When sensing pressure at one point, it is normal that only one switch point is required. However, it is not unusual for a system to require two or even four switch points (e.g., high, low, high-high, low-low) to be monitored, controlled or alarmed. In designing a system, one could select a single switch for each switch point, or a single pressure switch capable of handling as many as three separate switch points. Most of the different sensor technologies have duplex switch capability, with a few having built-in triple switch functions. Solid-state switches can have as many as four independent switch points. There is normally an economic advantage to having a single switch handle as many functions as possible.

What Type of Housing is Needed?

Stripped switches don't have their own housing. They are normally installed inside a panel or multi-function enclosure. Due to cost and space considerations, this is a favored choice of OEMs.

Housed switches avoid possible hazards from loose wires in exposed locations. They are normally available in a variety of ratings with the most popular industrial switch housings being NEMA 4 and NEMA 4X for corrosive environments.

Terminal block pressure switches are housed and, in addition, equipped with enclosed terminal blocks. This eliminates the expense of buying and installing external junction boxes.

Explosion proof pressure switches are designed with heavy housings built to conform to accepted ATEX, UL and NEMA standards for containing explosions in hazardous environments.

Is There a Need to Adjust the Setpoint?

In some applications, one doesn't want anyone changing the setpoint. In other situations, adjustment is required based on system dynamics. Electromechanical switches have models that are factory set, have blind adjustment capability, or offer calibrated adjustment knobs. Solid-state switches offer precise keypad adjustments with digital

Is a Tight or Broad Deadband Needed?

Deadband is the difference between the actuation point and the re-actuation point in a pressure actuation switch. For example: if a pressure switch is set to operate at 100 psi on increasing pressure, the switch will close when pressure rises to that point. As pressure drops to 95 psi the switch opens (this is the re-actuation point).The dead-band of this switch is 5 psi, the difference between the set point of 100 psi and the re-actuation point of 95 psi. Deadband is sometimes referred to as actuation value, differential or hysteresis.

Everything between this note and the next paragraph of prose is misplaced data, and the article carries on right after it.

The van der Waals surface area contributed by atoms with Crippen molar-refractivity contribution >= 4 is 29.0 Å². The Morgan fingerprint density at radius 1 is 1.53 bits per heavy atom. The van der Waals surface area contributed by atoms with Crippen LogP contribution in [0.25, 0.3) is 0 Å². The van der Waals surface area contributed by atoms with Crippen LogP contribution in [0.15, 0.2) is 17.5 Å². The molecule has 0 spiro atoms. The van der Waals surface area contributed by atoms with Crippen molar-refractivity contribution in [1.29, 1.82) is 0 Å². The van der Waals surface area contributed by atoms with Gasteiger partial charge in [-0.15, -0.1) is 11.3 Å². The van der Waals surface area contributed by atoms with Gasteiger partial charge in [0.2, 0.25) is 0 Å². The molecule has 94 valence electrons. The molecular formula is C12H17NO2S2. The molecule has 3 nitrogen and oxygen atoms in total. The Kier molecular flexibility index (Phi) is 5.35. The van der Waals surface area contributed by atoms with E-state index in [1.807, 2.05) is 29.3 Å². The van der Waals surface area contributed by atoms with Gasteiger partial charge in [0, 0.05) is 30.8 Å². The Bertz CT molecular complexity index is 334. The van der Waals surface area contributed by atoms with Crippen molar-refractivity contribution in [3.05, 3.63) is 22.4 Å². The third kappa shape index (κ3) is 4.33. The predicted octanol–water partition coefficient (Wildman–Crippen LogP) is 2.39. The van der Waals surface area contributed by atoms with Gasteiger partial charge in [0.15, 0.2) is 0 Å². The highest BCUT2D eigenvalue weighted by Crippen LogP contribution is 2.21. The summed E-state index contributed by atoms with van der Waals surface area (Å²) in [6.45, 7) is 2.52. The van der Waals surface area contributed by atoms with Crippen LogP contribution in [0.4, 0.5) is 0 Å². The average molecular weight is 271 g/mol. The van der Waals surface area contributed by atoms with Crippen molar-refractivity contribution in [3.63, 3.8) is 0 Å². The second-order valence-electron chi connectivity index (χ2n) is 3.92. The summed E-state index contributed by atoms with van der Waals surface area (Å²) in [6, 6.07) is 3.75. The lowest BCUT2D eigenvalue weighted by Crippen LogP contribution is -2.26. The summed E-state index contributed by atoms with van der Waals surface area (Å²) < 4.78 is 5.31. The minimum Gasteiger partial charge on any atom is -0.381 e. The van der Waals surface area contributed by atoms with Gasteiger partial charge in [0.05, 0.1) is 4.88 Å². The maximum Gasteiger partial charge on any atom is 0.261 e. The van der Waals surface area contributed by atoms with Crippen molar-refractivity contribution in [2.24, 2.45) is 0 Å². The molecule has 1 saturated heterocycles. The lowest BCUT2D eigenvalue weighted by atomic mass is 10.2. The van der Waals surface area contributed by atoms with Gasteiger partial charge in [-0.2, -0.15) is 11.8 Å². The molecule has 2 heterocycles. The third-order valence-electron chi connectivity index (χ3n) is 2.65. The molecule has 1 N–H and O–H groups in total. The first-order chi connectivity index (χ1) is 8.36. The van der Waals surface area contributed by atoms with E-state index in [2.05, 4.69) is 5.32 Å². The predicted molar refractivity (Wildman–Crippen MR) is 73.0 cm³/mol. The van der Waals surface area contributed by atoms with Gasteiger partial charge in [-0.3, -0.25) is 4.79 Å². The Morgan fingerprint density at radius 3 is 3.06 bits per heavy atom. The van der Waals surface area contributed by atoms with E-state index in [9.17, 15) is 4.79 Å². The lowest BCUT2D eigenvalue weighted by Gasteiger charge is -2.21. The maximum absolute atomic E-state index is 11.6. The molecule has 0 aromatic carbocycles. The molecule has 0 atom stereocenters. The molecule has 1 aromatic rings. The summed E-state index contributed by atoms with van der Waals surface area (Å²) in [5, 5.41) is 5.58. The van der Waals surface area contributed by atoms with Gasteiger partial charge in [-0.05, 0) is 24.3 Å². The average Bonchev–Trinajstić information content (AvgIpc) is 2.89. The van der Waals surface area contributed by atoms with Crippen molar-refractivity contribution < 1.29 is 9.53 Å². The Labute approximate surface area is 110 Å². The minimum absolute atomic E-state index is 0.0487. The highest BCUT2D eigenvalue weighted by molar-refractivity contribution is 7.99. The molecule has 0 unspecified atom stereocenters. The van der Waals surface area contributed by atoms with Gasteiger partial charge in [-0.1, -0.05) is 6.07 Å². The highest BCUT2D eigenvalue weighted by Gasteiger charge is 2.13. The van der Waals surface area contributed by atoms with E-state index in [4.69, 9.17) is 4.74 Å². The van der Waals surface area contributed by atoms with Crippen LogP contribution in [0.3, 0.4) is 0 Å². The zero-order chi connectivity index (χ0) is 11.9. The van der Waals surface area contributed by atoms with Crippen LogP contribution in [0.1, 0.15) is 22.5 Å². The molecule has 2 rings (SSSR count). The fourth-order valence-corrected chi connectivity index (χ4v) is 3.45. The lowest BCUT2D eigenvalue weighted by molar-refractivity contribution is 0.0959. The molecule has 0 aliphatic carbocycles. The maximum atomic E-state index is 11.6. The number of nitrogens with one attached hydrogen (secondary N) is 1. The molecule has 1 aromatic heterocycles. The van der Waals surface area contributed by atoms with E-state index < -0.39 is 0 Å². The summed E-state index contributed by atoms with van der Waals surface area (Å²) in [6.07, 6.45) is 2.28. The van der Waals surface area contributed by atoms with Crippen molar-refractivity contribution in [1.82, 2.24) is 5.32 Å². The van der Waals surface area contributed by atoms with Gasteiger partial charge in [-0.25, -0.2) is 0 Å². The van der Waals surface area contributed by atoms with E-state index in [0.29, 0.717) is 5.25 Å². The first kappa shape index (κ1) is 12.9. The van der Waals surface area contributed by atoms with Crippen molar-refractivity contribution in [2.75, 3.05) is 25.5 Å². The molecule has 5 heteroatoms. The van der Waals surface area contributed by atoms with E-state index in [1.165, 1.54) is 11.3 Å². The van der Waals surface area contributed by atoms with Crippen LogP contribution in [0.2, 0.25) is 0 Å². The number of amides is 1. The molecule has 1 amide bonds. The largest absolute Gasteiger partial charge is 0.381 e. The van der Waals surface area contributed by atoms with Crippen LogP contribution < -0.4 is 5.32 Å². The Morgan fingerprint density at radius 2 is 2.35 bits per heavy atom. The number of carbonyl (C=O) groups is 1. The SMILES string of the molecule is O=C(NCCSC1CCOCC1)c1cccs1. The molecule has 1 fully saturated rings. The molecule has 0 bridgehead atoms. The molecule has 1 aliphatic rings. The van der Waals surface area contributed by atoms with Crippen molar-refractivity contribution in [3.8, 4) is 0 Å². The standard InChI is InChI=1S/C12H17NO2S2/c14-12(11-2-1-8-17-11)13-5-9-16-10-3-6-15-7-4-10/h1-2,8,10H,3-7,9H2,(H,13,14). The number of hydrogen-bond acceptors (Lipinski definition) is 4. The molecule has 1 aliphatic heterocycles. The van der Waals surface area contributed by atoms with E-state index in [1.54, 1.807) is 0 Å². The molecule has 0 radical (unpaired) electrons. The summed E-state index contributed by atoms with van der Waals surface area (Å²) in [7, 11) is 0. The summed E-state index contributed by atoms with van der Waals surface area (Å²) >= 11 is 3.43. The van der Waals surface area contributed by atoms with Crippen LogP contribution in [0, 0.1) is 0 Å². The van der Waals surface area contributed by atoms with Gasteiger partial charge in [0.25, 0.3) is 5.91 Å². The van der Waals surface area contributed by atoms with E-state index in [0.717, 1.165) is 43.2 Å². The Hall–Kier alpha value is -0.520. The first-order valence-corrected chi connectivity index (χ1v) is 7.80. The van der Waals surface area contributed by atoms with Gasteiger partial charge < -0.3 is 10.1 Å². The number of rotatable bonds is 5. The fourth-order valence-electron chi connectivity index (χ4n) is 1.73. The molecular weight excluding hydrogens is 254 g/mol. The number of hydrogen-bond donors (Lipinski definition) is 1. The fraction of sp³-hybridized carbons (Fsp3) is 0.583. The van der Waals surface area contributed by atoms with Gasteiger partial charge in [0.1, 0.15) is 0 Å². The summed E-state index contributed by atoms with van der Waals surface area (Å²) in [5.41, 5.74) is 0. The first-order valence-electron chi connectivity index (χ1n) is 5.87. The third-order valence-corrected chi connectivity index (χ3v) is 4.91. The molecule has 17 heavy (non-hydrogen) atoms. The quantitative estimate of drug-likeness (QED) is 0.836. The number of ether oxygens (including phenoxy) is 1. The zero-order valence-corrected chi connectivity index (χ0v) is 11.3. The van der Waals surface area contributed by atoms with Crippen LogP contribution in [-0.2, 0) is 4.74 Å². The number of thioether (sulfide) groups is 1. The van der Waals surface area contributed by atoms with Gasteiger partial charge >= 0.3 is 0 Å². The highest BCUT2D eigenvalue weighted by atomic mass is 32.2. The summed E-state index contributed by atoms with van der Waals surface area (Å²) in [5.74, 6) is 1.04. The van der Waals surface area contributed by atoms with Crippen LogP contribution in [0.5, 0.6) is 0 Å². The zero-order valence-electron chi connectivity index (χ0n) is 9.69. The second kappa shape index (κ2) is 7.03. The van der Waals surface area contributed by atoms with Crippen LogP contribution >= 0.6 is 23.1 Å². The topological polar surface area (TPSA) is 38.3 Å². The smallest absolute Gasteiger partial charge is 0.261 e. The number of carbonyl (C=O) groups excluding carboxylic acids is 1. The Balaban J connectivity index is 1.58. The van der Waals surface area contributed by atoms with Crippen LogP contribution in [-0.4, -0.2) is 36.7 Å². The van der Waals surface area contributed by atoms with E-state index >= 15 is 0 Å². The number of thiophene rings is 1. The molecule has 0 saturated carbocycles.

The deadband of a switch can be fixed or adjusted over a percentage of the full pressure range. Traditionally, a narrow deadband is used in safety services. A wider deadband is used on control circuits like hydraulic units. Tight or narrow deadbands tend to be found on bourdon tube and diaphragm switches, wide deadbands are available in piston-type switches, while solid-state switches offer a fully adjustable deadband to 100% of full scale.

Accuracy or Life?

When one selects a solid-state pressure switch there is no trade-off between accuracy and life. One simply chooses a pressure switch where the switch point is in the upper 25% of the pressure range. Electromechanical switches have sensing elements (diaphragms, tubes and pistons) that are constantly being stressed and thus the location of the switch point versus the operating range is critical to both accuracy and life. The life of an electromechanical switch will be maximized by operating the switch in the low quarter of the operating range. Accuracy will be the greatest when operating the electromechanical switch at the upper end of the range. The best compromise is to operate the electromechanical pressure switch in the middle of the operating range. Figure 7 details the relationship between
accuracy and life.

Electromechanical Pressure Switches Barksdale Spencer Fluid Power

Are More Features Needed Than Just a Switch?

Many times the system requires more than a pressure switch to open and close a circuit. A local gauge and remote signal may also be required. The traditional approach is to use individual devices. However, microprocessor-based solid-state pressure switches change the dynamics. One solid-state switch can offer up to four independent switches, digital readouts and analog/digital outputs.


The most important factor in selecting a pressure switch is to fully understand your requirements before beginning the selection process. Armed with that knowledge, you must consider a number of parameters in making a final selection: what kind of pressure sensor, cycle speed and life, pressure range, accuracy, proof pressure, number
of switch points, deadband, housing type, adjustable vs. nonadjustable, electromechanical vs. solid state—all these factors must be contemplated. But with a clear understanding of the basics and by taking a reasoned, methodical approach you should find the selection process much easier.

 Pressure Switch Selection Guide Fluid Power

Need more information on pressure switches? Contact your Spencer Fluid Power sales representative at 800-367-5646.

©2008 Barksdale, Inc. Bulletin #M0033-A 03/08